Tomorrow is a big test for election security coast to coast, as eight states including California hold primaries in one of the most consequential voting days since the presidential election. It’s the largest block of states to do so before the November midterms, and election officials hope they have the right safeguards in place to stave off the kinds of cyberattacks that occurred in 2016. That year, Russian hackers targeted election systems in 21 states. “We’ve done everything that we could think of doing — not to just assess what happened in 2016 but to fortify our defenses,” California Secretary of State Alex Padilla told me. “Cybersecurity concerns are equally top-of-mind in the primary as they are in November,” he said. “We’re not considered a swing state, but we’re still California and from a security standpoint a high-value target, so we’re taking it very seriously, to protect our election process and the integrity of elections.”
Yet the states holding primaries on Tuesday run the gamut when it comes to election security. California and New Mexico, for instance, are widely considered ahead of the curve, having already adopted the paper ballot systems with easily verifiable results and post-election auditing recommended by experts. Several states have hired and trained new staff, upgraded computer networks or brought in technical experts to test their systems for weaknesses. But other states are further behind. Voters in New Jersey and Mississippi, for example, will be casting ballots Tuesday on aging electronic machines that experts widely agree should be scrapped because they’re hackable and their results can’t be audited.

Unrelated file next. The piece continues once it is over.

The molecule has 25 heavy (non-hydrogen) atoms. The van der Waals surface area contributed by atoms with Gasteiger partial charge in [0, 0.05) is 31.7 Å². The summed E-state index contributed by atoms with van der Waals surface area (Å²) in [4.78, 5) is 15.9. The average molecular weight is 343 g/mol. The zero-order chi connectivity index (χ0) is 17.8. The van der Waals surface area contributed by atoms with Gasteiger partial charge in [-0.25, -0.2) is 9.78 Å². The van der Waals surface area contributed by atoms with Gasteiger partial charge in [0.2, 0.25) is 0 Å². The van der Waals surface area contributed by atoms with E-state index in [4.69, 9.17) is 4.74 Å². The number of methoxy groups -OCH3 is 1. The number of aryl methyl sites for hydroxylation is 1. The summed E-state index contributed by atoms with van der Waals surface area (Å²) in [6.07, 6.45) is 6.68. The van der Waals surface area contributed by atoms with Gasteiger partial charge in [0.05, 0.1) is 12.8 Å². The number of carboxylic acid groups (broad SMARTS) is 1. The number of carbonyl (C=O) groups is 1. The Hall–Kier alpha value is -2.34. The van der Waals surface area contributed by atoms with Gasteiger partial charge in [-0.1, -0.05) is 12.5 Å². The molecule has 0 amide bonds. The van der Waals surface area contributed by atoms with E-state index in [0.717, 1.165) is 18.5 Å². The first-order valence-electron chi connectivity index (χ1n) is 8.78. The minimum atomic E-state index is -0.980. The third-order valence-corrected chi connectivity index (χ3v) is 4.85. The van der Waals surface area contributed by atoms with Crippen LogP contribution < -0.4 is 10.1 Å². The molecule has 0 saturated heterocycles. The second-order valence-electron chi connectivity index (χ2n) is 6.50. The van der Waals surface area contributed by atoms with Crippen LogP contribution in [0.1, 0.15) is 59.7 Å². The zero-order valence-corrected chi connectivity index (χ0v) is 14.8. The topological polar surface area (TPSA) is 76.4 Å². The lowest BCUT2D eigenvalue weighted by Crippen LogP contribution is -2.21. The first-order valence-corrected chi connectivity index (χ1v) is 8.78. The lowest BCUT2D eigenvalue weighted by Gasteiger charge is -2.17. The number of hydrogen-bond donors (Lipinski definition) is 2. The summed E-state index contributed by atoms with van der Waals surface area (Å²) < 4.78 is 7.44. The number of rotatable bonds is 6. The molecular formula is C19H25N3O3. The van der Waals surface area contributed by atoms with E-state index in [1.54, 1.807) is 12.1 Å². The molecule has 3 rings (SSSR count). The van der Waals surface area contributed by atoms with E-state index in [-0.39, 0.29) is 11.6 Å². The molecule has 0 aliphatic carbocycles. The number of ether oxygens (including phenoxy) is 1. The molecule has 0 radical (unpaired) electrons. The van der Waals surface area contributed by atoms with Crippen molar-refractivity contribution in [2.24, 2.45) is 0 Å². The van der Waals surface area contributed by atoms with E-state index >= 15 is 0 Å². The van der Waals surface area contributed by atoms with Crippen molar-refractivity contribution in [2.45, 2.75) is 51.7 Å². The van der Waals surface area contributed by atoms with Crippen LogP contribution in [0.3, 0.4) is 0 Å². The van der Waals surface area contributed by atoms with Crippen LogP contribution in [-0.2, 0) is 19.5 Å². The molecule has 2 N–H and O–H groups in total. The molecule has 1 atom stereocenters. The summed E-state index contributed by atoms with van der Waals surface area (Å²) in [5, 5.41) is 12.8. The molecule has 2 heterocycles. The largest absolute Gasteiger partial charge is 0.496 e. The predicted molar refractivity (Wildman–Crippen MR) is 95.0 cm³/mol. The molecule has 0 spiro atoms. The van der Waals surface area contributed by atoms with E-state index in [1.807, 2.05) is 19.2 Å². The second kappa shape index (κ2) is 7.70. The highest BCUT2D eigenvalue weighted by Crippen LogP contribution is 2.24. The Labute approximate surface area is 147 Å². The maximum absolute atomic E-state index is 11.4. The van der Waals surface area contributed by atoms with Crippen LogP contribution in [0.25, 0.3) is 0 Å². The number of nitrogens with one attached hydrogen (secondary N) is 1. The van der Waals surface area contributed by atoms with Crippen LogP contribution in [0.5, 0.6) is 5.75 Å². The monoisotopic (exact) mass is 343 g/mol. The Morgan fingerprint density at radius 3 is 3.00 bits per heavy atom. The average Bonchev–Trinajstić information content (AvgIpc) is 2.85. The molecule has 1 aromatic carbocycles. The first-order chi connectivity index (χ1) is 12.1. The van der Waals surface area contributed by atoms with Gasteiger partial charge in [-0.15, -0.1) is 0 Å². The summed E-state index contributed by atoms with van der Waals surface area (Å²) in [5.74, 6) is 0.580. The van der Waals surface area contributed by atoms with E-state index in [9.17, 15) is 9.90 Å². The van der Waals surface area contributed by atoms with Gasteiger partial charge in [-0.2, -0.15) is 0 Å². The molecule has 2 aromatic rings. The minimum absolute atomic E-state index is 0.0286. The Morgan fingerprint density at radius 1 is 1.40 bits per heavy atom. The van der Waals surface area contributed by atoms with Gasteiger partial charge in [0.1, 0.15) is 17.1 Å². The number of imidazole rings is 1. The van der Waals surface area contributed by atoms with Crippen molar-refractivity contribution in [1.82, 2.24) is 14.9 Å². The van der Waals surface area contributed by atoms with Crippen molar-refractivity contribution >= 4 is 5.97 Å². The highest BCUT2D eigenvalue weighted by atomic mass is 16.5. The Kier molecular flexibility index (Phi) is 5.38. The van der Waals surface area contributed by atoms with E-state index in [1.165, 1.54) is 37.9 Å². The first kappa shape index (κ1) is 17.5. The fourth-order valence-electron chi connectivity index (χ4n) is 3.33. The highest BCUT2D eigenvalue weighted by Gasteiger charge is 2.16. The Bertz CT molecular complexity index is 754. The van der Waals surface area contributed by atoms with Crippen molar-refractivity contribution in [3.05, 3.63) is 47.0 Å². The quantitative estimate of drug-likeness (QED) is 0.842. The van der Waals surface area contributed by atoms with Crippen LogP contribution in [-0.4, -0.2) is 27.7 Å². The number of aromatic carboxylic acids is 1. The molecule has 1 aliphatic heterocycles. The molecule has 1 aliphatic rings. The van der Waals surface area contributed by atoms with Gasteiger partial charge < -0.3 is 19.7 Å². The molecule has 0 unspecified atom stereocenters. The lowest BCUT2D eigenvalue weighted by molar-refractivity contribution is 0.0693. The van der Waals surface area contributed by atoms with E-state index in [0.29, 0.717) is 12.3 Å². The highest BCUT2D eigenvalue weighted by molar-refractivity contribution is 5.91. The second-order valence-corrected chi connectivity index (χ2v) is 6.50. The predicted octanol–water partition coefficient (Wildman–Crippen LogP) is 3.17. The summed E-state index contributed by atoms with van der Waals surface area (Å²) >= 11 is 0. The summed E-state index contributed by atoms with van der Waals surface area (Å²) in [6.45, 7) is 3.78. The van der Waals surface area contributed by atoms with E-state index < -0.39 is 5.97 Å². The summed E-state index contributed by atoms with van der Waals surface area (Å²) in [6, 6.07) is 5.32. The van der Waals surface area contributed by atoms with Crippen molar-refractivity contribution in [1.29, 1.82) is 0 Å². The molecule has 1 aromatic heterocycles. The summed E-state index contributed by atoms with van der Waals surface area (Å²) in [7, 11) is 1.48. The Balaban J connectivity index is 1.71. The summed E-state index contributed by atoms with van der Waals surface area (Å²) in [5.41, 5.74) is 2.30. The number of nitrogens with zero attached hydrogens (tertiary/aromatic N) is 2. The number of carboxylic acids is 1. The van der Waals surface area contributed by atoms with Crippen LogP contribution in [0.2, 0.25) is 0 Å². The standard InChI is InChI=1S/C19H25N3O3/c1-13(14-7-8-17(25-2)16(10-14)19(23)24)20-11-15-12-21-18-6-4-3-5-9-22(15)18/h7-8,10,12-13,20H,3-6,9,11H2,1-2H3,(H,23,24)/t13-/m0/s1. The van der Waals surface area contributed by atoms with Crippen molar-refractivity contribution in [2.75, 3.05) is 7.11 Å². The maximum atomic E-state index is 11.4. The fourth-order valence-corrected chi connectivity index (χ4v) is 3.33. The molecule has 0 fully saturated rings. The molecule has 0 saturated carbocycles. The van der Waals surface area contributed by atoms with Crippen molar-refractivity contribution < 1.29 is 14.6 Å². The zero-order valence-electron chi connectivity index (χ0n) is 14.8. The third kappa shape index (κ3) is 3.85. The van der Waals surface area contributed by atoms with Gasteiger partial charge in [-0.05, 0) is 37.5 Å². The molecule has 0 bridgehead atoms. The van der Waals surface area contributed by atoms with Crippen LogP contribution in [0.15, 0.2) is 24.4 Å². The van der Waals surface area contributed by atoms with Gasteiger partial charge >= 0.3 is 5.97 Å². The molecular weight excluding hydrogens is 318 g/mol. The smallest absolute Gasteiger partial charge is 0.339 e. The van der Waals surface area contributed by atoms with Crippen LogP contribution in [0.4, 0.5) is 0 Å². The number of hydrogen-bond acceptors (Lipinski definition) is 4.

Officials say they’ll be watching closely for any indications of interference, such as voters showing up to the polls to find their registrations were altered or outages on websites that post election night results.
“My staff and all 33 New Mexico county clerks have worked hard to ensure that proper security protocols are in place so that Election Day goes smoothly,” New Mexico Secretary of State Maggie Toulouse Oliver told me in an email. “I’ll keep the lines of communication open with our county clerks, relevant federal agencies and other state election officials so there is a coordinated and effective response to any attempts to interfere in New Mexico’s elections.”
And there’s reason to be optimistic: Election officials who have worked on shoestring budgets for years are receiving local, state and federal money — including a $380 infusion from Congress — for cybersecurity improvements. And officials at all levels of government are partnering with private-sector researchers to share expertise and information about cyberthreats in ways they never have.
That’s all good news going into Tuesday, said David Becker, director of the Center for Election Innovation and Research, a nonprofit working to improve election administration. “It’s a test of all the work that has been done to date,” he said, “and fortunately that work is significant.”